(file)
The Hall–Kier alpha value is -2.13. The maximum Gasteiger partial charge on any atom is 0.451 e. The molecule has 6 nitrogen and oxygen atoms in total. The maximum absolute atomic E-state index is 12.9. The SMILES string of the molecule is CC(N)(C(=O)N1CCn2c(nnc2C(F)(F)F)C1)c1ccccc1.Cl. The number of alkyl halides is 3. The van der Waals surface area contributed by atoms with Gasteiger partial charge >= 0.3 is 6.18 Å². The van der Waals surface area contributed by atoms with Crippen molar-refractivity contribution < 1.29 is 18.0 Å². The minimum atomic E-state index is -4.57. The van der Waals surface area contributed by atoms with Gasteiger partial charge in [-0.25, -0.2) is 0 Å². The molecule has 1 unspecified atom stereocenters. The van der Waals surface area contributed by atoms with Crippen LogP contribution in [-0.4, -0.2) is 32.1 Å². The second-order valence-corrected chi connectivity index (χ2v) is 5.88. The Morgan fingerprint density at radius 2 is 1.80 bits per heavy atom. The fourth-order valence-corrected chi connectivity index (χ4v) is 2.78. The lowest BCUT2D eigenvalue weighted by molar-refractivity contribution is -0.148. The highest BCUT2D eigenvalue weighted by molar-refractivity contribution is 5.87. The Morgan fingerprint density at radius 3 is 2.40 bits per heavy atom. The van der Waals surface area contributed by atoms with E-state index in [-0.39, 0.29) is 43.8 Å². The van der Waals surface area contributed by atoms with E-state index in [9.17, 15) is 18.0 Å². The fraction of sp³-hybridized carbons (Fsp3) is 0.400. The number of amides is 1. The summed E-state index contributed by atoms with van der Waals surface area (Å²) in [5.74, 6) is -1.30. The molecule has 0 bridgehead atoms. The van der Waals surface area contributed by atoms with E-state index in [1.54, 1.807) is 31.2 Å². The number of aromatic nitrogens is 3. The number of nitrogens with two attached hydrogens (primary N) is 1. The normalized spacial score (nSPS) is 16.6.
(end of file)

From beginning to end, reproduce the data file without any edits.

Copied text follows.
The Hall–Kier alpha value is -2.13. The maximum Gasteiger partial charge on any atom is 0.451 e. The molecule has 6 nitrogen and oxygen atoms in total. The maximum absolute atomic E-state index is 12.9. The SMILES string of the molecule is CC(N)(C(=O)N1CCn2c(nnc2C(F)(F)F)C1)c1ccccc1.Cl. The number of alkyl halides is 3. The van der Waals surface area contributed by atoms with Gasteiger partial charge >= 0.3 is 6.18 Å². The van der Waals surface area contributed by atoms with Crippen molar-refractivity contribution < 1.29 is 18.0 Å². The minimum atomic E-state index is -4.57. The van der Waals surface area contributed by atoms with Gasteiger partial charge in [-0.25, -0.2) is 0 Å². The molecule has 1 unspecified atom stereocenters. The van der Waals surface area contributed by atoms with Crippen LogP contribution in [-0.4, -0.2) is 32.1 Å². The second-order valence-corrected chi connectivity index (χ2v) is 5.88. The Morgan fingerprint density at radius 2 is 1.80 bits per heavy atom. The fourth-order valence-corrected chi connectivity index (χ4v) is 2.78. The lowest BCUT2D eigenvalue weighted by molar-refractivity contribution is -0.148. The highest BCUT2D eigenvalue weighted by molar-refractivity contribution is 5.87. The Morgan fingerprint density at radius 3 is 2.40 bits per heavy atom. The van der Waals surface area contributed by atoms with E-state index in [-0.39, 0.29) is 43.8 Å². The van der Waals surface area contributed by atoms with E-state index in [9.17, 15) is 18.0 Å². The fraction of sp³-hybridized carbons (Fsp3) is 0.400. The number of amides is 1. The summed E-state index contributed by atoms with van der Waals surface area (Å²) in [5.74, 6) is -1.30. The molecule has 0 bridgehead atoms. The van der Waals surface area contributed by atoms with E-state index in [1.54, 1.807) is 31.2 Å². The number of aromatic nitrogens is 3. The number of nitrogens with two attached hydrogens (primary N) is 1. The normalized spacial score (nSPS) is 16.6.